Sunday, March 1, 2009

Common Cause in Wisconsin - In the News
March 2009

  • Amended rule to regulate issue ads on its way to Legislature
    March 31, 2009 - The Daily Cardinal

    According to Common Cause in Wisconsin Executive Director Jay Heck, interest group spending first became an issue after the 1996 election, when groups began generating anonymously funded attack ads.

    “By avoiding the specific words, [groups] were able to escape having to abide by Wisconsin’s disclosure laws, which require that you have to report the names of the donors,” Heck said. “So they were able to use unregulated anonymous money to run essentially campaign ads.”

    The new amendment, which closes the loophole that allows groups to do this, will likely lead to less third party “attack” ads because donors would have to disclose their names and might be hesitant to be associated with these ads, Heck said.
  • GAB forwards issue ads rule
    March 30, 2009 - WRN - Wisconsin Radio Network

    "They are very negative, and they have a connotation, but because they avoided using the so-called 'magic words,' they escaped regulation, says Jay Heck with Common Cause in Wisconsin.

    Heck says the new requirements mean we may hear fewer of these ads. "You're going to find, I think, a lot of people of people who happy to contribute anonymously to these nasty ad very reluctant to have their names attached to the types communications that we've seen in the past," says Heck.

    "The Speaker of the Assembly, Mike Sheridan and the Senate Majority Leader, Russ Decker, have said they are very supportive of this measure, as has the governor," notes Heck. "It would appear this should be able to survive legislative scrutiny." Heck says a court challenge is likely, but he notes similar federal regulations have survived two challenges in the U.S. Supreme Court.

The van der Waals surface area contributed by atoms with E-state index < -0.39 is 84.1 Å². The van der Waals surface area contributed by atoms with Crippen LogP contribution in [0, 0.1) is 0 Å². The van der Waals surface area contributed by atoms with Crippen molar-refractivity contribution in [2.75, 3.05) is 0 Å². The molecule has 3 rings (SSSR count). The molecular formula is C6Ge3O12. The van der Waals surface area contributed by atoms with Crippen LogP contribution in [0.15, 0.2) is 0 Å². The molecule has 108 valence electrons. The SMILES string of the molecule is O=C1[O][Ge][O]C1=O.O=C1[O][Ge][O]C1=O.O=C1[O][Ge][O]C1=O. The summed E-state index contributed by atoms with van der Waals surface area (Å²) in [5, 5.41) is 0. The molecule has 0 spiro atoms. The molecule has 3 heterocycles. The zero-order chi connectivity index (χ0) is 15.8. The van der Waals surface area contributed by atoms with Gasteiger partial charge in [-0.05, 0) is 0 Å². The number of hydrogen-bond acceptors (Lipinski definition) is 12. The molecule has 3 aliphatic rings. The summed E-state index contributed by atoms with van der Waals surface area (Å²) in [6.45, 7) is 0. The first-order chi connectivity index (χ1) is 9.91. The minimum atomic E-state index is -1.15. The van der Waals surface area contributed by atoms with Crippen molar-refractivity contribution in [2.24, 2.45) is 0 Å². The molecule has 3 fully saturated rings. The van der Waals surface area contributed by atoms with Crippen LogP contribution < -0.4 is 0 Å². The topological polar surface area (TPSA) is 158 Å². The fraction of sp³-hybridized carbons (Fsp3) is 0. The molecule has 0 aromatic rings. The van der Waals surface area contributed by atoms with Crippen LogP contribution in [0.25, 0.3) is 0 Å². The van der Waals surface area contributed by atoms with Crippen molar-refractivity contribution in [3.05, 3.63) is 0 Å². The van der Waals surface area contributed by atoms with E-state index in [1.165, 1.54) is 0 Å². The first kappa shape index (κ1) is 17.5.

• Advocacy groups press for state Supreme Court election reforms
    March 16, 2009 - Green Bay Press Gazette

    "Common Cause executive director Jay Heck said the past two Supreme Court races, including last year’s nasty contest between Justice Louis Butler and eventual winner Michael Gableman, had a horrible tone and were too costly."
  • Top Lawmakers move to freeze pay,
    March 13, 2009 - WKOW Madison

    "This is good news," said Jay Heck of Common Cause Wisconsin. "I think the legislative leadership did the smartest thing they could do."
  • Koschnick defends himself for contributions from lawyers,
    March 8, 2009 - Milwaukee Journal Sentinal

    "Jay Heck, executive director of Common Cause in Wisconsin, said Supreme Court justices and candidates opposing them will always be criticized for taking money from lawyers until a public financing system becomes law.

    "'The only viable and realistic solution in Wisconsin is full public financing for candidates for the state Supreme Court who agree to abide by revised spending limits,' Heck said. 'If you cannot accept any contributions, you cannot be influenced. Period.'"